And so it was when the subject of the Singapore races was raised with an acquaintance of ours. We had thought it might be interesting to go to Kranji and experience the wonders of the Singapore Turf Club. His endorsement was a luke warm at best.
Fortunately we ignored this second hand advice. I should mention at this junction that my wife and I are not what you might term 'hardened punters'. We never place a bet unless it is on a racecourse and our visits to such places are very rare - perhaps once in three years.
When the fire siren in our neighbourhood signalled 11 am (as it does every Saturday) we packed our bottled water and newly-purchased binoculars and headed for the Queenstown MRT station down the road.
Our train took us to Jurong East junction where we changed to the green line and proceeded towards our destination.
Kranji's more sobering claim to fame is the Kranji War Memorial which contains 4,000 graves of servicemen who died under Japanese occupation.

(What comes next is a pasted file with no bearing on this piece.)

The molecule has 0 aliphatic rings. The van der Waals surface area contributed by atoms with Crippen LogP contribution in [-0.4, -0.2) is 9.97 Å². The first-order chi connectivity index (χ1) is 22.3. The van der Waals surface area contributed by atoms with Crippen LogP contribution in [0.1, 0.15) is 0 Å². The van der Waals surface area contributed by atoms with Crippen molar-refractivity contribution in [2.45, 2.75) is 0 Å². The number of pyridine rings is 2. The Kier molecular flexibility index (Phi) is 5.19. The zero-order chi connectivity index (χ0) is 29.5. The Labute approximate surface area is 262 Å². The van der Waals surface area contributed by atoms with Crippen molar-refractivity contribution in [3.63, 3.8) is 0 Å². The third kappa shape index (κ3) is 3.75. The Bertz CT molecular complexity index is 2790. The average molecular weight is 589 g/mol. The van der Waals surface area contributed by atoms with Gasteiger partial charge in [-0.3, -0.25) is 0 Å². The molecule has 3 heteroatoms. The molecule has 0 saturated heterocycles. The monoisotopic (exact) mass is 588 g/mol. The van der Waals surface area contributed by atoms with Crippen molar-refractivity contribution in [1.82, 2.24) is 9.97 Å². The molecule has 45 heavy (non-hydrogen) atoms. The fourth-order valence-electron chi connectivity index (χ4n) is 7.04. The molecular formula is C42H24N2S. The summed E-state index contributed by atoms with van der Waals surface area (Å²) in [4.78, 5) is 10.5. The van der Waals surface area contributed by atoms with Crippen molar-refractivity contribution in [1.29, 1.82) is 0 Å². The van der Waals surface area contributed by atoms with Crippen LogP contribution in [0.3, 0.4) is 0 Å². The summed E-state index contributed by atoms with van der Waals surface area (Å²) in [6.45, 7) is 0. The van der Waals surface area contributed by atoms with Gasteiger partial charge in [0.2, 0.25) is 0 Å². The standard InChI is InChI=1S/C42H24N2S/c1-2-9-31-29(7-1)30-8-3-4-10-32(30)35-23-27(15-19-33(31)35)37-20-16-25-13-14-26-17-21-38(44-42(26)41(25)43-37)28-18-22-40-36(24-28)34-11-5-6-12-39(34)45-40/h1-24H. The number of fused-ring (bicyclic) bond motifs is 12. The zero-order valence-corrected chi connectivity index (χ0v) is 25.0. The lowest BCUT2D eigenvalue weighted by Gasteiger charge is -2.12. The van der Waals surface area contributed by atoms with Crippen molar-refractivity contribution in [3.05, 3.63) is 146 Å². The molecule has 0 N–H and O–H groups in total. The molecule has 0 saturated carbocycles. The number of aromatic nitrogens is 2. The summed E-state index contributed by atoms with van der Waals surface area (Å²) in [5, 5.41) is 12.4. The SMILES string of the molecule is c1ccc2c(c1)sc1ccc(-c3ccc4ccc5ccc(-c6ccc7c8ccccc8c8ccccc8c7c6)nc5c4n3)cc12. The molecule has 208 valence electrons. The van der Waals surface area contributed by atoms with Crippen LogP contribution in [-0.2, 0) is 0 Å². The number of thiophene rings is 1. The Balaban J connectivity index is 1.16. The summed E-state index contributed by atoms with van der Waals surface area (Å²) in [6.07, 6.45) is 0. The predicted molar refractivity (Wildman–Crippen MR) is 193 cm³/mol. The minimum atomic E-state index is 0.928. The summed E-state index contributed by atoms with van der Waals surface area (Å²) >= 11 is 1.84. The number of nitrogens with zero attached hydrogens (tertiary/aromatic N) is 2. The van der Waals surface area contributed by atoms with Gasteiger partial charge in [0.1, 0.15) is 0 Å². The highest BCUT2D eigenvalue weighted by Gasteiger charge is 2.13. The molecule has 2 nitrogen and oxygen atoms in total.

Alighting at the station we confirmed that the racecourse was immediately opposite and linked by a covered way. No exposure to the hot midday sun which was a real plus.
We had a choice of paying a $3 entrance fee or $7 for the air-conditioned, covered stand. I don't have to explain which option we decided upon. Up the escalator and into air conditioned bliss.
I had been concerned that smoking would be allowed in the 2nd storey area but this proved to be an unnecessary worry. We went through the electronic turnstiles and found ourselves seats with a good view of the winning post. Here we paused to do justice to a large bowl of noodles before getting down to studying the form in the racebook we had purchased - another $3 painlessly extracted by a smiling Singaporean vendor.
The facilities were first class with large video screens providing commentary and analysis as well as results - which seldom went our way! Not even a passing thunderstorm changed the odds in our favour and we went home a little lighter in the pocket than when we came.
All in all it was most pleasant day out and an experience that I would recommend to others.
"Have you been there....?"
"Well yes, actually I have"
Monday, 14 May 2007
The Sentosa of today is a far more vibrant place with reclaimed, sandy beaches and escalators for those who feel disinclined to trudge up the steep gradient to the lookout.
Getting to the island is also much easier and we opted for the monorail or Sentosa Express as it is known. A $3 return ticket provides a choice of options for transport as it allow you not only the monorail but also a range of free buses and the Siloso beach tram.